Design as Branding | Daring Fireball

Farhad Manjoo, in his column for The New York Times:

And while Apple has slowed its design cadence, its rivals have sped up. Last year Samsung remade its lineup of Galaxy smartphones in a new glass-and-metal design that looked practically identical to the iPhone. Then it went further. Over the course of a few months, Samsung put out several design refinements, culminating in the Note 7, a big phone that has been universally praised by critics. With its curved sides and edge-to-edge display, the Note 7 pulls off a neat trick: Though it is physically smaller than Apple’s big phone, it actually has a larger screen. So thanks to clever design, you get more from a smaller thing — exactly the sort of advance we once looked to Apple for.

An important caveat: Samsung’s software is still bloated, and its reputation for overall build quality took a hit when it announced last week that it would recall and replace the Note 7 because of a battery defect that caused spontaneous explosions. To the extent that making a device that doesn’t explode suggests design expertise, Apple is still ahead of Samsung.

To which John Gruber responds:

The Note 7’s larger display in a smaller form factor is, unquestionably, a design win. But I would call the fact that it’s been recalled (and banned from use on all flights) for exploding batteries more than just a “caveat”. And Manjoo’s claim that “Samsung’s software is still bloated” comes just a few paragraphs after he wrote, “Apple has squandered its once-commanding lead in hardware and software design.” Which is it?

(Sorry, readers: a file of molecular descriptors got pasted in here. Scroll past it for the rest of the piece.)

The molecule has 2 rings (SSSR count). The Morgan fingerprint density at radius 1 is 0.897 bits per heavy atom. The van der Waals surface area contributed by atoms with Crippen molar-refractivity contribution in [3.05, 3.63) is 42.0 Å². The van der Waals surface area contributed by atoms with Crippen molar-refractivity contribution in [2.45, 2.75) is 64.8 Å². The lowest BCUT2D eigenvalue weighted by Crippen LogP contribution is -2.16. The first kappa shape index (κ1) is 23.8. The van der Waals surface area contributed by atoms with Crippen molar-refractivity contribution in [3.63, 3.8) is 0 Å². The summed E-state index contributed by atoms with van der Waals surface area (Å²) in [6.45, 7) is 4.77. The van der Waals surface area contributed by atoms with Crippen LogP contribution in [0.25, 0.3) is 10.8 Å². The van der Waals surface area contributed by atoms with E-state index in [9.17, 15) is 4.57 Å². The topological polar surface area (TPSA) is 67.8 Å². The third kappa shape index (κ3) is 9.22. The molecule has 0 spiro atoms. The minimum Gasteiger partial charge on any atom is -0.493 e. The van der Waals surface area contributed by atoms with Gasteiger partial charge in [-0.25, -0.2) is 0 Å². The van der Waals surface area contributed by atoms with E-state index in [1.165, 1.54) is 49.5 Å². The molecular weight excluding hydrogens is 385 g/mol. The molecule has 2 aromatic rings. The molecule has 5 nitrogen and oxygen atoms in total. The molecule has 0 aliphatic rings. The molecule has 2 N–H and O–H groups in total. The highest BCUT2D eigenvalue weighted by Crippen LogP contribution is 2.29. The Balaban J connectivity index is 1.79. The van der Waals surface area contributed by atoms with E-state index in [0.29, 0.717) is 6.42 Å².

Gruber gives Manjoo a lot more credit than I do. His two paragraphs here are completely laughable. Samsung grossly copied Apple design various times, now makes a phone that explodes, and they’re the ones he chooses to compare Apple to? And yes, using the word “caveat” is a major understatement when airlines are banning the phone.

This highlights the problem with critiques of Apple. Instead of critiquing things Apple isn’t actually doing well—their iPhone Upgrade Program, iCloud Space, Apple Music just to name a few—the focus is on creating arguments from thin air about how their best days are behind them. “The magic is gone” isn’t a valid argument, and yet tech critics are paid to write this ignorant word vomit. Obviously Mr. Manjoo, design is something you know nothing about, so either educate yourself or swallow.